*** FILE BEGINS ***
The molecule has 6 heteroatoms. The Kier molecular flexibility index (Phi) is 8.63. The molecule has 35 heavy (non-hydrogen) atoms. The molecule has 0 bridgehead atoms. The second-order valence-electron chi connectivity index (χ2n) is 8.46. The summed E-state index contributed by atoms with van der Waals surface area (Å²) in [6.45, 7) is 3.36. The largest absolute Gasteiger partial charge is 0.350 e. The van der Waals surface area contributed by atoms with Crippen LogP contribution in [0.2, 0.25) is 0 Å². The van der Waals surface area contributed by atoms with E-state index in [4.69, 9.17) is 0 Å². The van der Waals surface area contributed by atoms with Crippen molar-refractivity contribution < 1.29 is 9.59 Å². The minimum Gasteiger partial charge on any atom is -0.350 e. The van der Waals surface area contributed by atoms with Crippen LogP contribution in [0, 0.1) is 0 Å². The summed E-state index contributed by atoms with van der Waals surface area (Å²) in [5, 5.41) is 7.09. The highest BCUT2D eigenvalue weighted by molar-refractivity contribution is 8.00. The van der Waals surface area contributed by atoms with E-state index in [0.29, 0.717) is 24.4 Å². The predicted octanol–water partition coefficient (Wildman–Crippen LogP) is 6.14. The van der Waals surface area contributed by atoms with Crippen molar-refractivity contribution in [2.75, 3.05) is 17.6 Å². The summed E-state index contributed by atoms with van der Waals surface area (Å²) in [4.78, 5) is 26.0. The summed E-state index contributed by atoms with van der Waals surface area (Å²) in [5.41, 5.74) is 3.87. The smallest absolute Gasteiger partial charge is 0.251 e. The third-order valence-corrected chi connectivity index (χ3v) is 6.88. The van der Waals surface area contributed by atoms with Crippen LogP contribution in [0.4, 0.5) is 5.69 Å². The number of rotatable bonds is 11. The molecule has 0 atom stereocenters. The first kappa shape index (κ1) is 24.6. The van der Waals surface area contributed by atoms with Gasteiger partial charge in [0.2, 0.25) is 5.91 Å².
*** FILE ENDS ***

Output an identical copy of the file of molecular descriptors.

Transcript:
The molecule has 6 heteroatoms. The Kier molecular flexibility index (Phi) is 8.63. The molecule has 35 heavy (non-hydrogen) atoms. The molecule has 0 bridgehead atoms. The second-order valence-electron chi connectivity index (χ2n) is 8.46. The summed E-state index contributed by atoms with van der Waals surface area (Å²) in [6.45, 7) is 3.36. The largest absolute Gasteiger partial charge is 0.350 e. The van der Waals surface area contributed by atoms with Crippen LogP contribution in [0.2, 0.25) is 0 Å². The van der Waals surface area contributed by atoms with E-state index in [4.69, 9.17) is 0 Å². The van der Waals surface area contributed by atoms with Crippen molar-refractivity contribution < 1.29 is 9.59 Å². The minimum Gasteiger partial charge on any atom is -0.350 e. The van der Waals surface area contributed by atoms with Crippen LogP contribution in [0, 0.1) is 0 Å². The summed E-state index contributed by atoms with van der Waals surface area (Å²) in [5, 5.41) is 7.09. The highest BCUT2D eigenvalue weighted by molar-refractivity contribution is 8.00. The van der Waals surface area contributed by atoms with E-state index in [0.29, 0.717) is 24.4 Å². The predicted octanol–water partition coefficient (Wildman–Crippen LogP) is 6.14. The van der Waals surface area contributed by atoms with Crippen molar-refractivity contribution in [2.75, 3.05) is 17.6 Å². The summed E-state index contributed by atoms with van der Waals surface area (Å²) in [4.78, 5) is 26.0. The summed E-state index contributed by atoms with van der Waals surface area (Å²) in [5.41, 5.74) is 3.87. The smallest absolute Gasteiger partial charge is 0.251 e. The third-order valence-corrected chi connectivity index (χ3v) is 6.88. The van der Waals surface area contributed by atoms with Crippen LogP contribution in [0.4, 0.5) is 5.69 Å². The number of rotatable bonds is 11. The molecule has 0 atom stereocenters. The first kappa shape index (κ1) is 24.6. The van der Waals surface area contributed by atoms with Gasteiger partial charge in [0.2, 0.25) is 5.91 Å².